It took me a year to write about Scope Miami 2019. Nothing was preventing me from writing, but since I did nothing cool in 2020 (I think you know why), it feels good to reflect back on the fun I had last year.
So what’s it like? A huge gallery of galleries on the beach in South Beach, Miami, filled with contemporary art from around the world. Like a museum on the beach. With a bar, and a dancefloor with a DJ. Some of the best art you’ll ever have a chance to see, and buy, and some of the most beautiful people on earth (that’s South Beach in general). Much of the art is similar to what you’ll see in magazines like High Fructose & Juxtapoz. It’s a candy-coated feast for the eyes.
Here’s the entrance, with the color-gradient yard art by Hot Tea:
The highlight of the show was by Asbury Park, New Jersey artist Porkchop, presented by Jenn Hampton of Parlor Gallery:
Colorful money & a mirror ball in the party room. I don’t know the artist, but the gallery representing them was in C15.
Don’t sit on the King’s Tongue!
Balloon Heads (I don’t remember the artist) on the beach.
Metal & fur Moth. (I’ll add the artist and gallery when I figure that out). I liked this one quite a bit.
Teacup motorcycle helmet ladies by Lucio Carvalho were memorable. Gallery link.
December 5-8th, 2019, I visited Miami Beach for the Scope and Art Basel art fairs. I stayed at the El Paseo Hotel (clean, cozy, homey) on Española Way. I got breakfast from a local bakery, dinner from 5 Guys. When not at the art fairs, I enjoyed the beach and exploring the town. I recommend it, but definitely bring someone with you to enjoy it with.
Sunrise, Lummus Park.
Sunrise, palm trees, a big beach with coral & shells to beach comb, swimmable & crystal clear water: what more can you ask for? Miami Nice (yeah, I said it).
A Lifeguard Station
The lifeguard stations are a trademark of South Beach. They come in different shapes and sizes, but they’re all pink.
Where my hotel El Paseo is. Lots of restaurants & a gelato shop.
Mannequins in the Surf Style window
There are a lot of souvenir & bathing suit shops in town. The mannequins accurately reflect the local visitors of South Beach. Nearly everyone looks like a model — I felt like an ogre next to them (but also, I do not care).
Chicken advertising Chicken
Ocean Drive Bars, Hotels & Restaurants at night
Each bar, hotel & restaurant in the Art Deco district was illuminated with a different color of light: orange, green, purple, blue, red — like a pack of colored crayons. The hum of celebrating people, dance music, and the roar of supercars filled the air.
It is impossible to write about Raleigh, North Carolina without mentioning the Crepe Myrtles.
Crepe Myrtles (Lagerstroemia indica) are flowering trees imported from Asia. They seem to average about 10 feet in height, come in pink, red, purple & white, and are literally everywhere in the Raleigh area.
The sheer number of crepe myrtles is shocking. Now you’re thinking that I’m being hyperbolic, but I’m not. If you live in the area, you’re probably numb to it: “the sky is blue, the grass is green, and everything along the sides is pink.” But for an outsider driving into North Carolina, the experience is sort of like the “Stargate” scene in 2001, a Space Odyssey, but instead of a stream of colored lights, it is a stream of flowering trees.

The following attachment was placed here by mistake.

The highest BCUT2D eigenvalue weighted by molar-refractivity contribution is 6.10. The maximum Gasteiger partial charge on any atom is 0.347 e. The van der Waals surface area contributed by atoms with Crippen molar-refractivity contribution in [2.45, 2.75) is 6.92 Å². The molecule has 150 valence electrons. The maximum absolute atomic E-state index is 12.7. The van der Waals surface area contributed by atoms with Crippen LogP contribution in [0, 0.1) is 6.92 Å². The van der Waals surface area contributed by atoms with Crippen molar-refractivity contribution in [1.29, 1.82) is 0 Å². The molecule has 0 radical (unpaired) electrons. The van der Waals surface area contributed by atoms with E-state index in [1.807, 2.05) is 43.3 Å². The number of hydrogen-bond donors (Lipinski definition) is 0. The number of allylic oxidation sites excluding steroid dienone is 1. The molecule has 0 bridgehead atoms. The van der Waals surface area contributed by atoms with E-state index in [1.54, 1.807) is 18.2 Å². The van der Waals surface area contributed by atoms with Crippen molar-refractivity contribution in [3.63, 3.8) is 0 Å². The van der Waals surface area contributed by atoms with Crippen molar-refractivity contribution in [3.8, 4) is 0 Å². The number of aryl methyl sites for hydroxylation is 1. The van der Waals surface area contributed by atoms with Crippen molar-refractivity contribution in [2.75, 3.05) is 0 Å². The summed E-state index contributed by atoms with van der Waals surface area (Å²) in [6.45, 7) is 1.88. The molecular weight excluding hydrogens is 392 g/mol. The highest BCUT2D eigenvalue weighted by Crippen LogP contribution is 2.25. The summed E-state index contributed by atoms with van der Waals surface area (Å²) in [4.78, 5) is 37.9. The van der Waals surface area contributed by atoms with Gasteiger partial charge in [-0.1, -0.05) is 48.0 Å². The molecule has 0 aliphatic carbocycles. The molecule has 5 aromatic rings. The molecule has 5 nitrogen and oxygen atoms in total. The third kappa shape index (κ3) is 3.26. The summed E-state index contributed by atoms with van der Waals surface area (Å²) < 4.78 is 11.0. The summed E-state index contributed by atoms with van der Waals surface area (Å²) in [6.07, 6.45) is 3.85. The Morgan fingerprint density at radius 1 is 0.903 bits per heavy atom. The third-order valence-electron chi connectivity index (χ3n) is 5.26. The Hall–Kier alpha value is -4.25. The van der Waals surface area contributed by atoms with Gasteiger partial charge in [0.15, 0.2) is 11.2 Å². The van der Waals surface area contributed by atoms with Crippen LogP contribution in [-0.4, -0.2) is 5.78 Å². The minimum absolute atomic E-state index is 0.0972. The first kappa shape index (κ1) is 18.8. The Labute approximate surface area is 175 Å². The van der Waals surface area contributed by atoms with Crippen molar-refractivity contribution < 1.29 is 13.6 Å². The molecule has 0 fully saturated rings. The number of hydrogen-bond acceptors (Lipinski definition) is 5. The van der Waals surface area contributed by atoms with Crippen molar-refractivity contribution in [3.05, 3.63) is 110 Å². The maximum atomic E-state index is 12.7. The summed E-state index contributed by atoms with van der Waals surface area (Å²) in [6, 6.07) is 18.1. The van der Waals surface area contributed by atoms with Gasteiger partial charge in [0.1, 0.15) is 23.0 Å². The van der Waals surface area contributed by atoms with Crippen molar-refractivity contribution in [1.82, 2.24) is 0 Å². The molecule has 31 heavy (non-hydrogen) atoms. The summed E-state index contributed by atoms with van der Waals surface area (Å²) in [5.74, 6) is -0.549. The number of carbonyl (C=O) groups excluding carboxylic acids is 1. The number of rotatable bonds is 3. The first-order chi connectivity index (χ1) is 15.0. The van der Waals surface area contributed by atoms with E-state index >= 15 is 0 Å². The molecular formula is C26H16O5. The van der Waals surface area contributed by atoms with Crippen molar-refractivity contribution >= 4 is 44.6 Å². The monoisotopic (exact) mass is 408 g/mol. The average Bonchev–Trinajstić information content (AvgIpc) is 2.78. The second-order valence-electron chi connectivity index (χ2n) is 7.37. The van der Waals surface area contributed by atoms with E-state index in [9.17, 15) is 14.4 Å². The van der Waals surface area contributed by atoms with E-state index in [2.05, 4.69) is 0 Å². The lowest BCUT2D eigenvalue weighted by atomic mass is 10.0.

If that reference is to obscure, just imagine driving through a pink tunnel made of flowers.
Gardiner, NC, Suburb of Raleigh
I stayed at a Best Western in Garner, NC. The hotel was fine: pool, “lobby breakfast”, quiet, comfortable rooms, and plenty of parking. Garner, NC, the city, is essentially a highway encrusted with strip malls and big-box stores, surrounded by a web of winding, hilly forest roads. That is my perception of it. I visited the local Walmart to check out the locals. While the Walmart did not have the bins of fireworks that I was hoping for, they did have isles of snack cakes, beer (which let to this), and the hairbrush & computer mouse I needed.
An UTZ truck in the parking lot of the Walmart:
Raleigh Museum of Natural Sciences
The primary place I visited while in Raleigh was the North Carolina Museum of Natural Science. As museums of Natural Science/History go, I would put it somewhere between the American Museum of Natural History and the Mississippi Museum of Natural Science; all are good, but the North Carolina one falls in the middle.
Inside the Museum you’ll find four floors of Natural Science exhibits, most if not all, focused on North Carolina fauna, flora, and geology. The massive whale skeletons, and arthropod zoo, were most impressive.
Other than that I also was impressed by:
The hummingbird exhibit
The live snake and amphibian exhibits
The massive sea shore and forrest replica/reproductions
Graphics that explained the different areas & layers of North Carolina geology
The large assortment of taxidermied animals
The gift shop was solid. I bought a squid replica, and admired an electric fan shaped like a fox.
Fox squirrels are massive — almost size of a house cat — I did not know that.
Rambling Around Town
When visiting a city, I like to walk around the town without a plan or compass, with the goal of stumbling upon some interesting sights and experiences. I like to visit the stores & restaurants locals frequent; sit on park benches and observe the local vibe like a local would; try to see the city through a local’s eyes.
During my three hour ramble around Raleigh, I discovered a giant acorn, a sand castle 200 miles away from the ocean, and world-famous Clyde Cooper’s BBQ. Clyde Cooper’s BBQ had pork skins, which I get for my sister’s chihuahua from time to time. The chihuahua is passionate about eating parts of other animals.
It is worth mentioning that I visited Raleigh right after all Confederate flags and memorabilia were removed from State/Government buildings, including museums. Had I visited weeks earlier, I may have had a different experience.